A public offering by Skydance would allow many holders of Paramount’s nonvoting shares to cash out for about $15 per share. Investors who own voting shares could sell for $23 per share. This would allow investors who felt hurt by the Skydance deal — and there are many — to get rid of the company’s stock at a premium to its current price of $11.81.

The merger with Skydance closes a chapter for Ms. Redstone, 70, who took over from her father, Sumner, and fought to keep the family’s media empire intact.

Skydance’s acquisition of Paramount is a drama worthy of a summer blockbuster. Since the beginning of the year, Ms. Redstone, Paramount and Mr. Ellison have been engaged in semi-public negotiations that have regularly leaked to the press and undermined goodwill on both sides.

Executives appeared close to a deal last month. But the renegotiated terms reduced the value of Ms. Redstone’s controlling interest. As a special committee of Paramount’s board of directors prepared to make it official, Ms. Redstone’s lawyers emailed them to block the deal, saying they could not agree on “noneconomic terms.”

With the deal on ice, other suitors emerged to woo Ms. Redstone, including billionaire Barry Diller and Steven Paul, the producer best known for the “Baby Geniuses” film franchise. But the Skydance deal came back last week, with Skydance improving its bid for Ms. Redstone’s stake and offering stronger protection from lawsuits.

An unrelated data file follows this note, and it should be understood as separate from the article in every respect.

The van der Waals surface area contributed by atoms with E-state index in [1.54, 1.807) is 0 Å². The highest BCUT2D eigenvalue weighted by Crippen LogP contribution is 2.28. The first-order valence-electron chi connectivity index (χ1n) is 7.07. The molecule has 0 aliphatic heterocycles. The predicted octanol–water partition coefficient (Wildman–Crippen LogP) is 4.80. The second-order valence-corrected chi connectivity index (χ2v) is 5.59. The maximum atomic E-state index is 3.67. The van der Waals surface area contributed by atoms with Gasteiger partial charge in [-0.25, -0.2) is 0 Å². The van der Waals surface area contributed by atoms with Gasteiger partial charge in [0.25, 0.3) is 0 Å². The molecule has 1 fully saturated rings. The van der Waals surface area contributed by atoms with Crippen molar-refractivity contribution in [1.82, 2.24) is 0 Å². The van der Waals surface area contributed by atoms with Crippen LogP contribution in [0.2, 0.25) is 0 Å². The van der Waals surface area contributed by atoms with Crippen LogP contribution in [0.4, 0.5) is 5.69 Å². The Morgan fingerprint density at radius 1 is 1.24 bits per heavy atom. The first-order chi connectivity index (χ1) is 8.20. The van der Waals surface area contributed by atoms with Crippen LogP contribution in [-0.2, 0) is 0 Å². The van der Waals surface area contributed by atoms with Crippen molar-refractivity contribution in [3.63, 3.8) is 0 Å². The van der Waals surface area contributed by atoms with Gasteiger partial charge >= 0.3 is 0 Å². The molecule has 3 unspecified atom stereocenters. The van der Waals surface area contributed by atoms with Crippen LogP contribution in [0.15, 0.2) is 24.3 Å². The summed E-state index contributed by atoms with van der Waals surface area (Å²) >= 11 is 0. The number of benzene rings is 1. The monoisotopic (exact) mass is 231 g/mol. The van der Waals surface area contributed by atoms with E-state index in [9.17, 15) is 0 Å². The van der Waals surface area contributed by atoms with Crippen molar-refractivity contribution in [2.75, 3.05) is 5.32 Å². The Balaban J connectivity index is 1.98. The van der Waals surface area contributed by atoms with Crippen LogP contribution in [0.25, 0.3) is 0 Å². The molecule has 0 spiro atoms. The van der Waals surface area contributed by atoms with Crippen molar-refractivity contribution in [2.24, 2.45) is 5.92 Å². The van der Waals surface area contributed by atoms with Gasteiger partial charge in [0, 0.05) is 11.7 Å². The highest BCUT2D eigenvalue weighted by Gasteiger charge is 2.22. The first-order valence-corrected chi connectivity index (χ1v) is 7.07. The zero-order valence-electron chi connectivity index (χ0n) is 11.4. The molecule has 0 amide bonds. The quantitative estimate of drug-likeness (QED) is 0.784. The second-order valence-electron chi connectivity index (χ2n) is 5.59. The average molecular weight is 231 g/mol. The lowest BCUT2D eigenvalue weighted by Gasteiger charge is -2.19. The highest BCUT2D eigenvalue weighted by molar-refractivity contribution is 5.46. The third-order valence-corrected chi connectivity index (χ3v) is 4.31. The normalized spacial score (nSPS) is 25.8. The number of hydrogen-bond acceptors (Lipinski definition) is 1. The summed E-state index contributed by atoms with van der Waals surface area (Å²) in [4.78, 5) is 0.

The provisions could help ease the challenge posed by investors who oppose the Skydance deals, who say they would enrich Ms. Redstone at the expense of other shareholders. All of the Skydance merger deals under consideration have guaranteed her an extra payout in exchange for her voting rights — commonly called a control premium — that some shareholders have argued is unfair. A small number have threatened to sue.

The merger comes at a precarious time for Paramount. Its flagship streaming service, Paramount+, is losing hundreds of millions of dollars in cash each year. After a clash with Ms. Redstone, the CEO, Bob Bakish, was replaced by three executives running an “office of the CEO” — an awkward, temporary solution. And the cable business is in long-term decline, sending its shares down more than 70 percent in the past five years.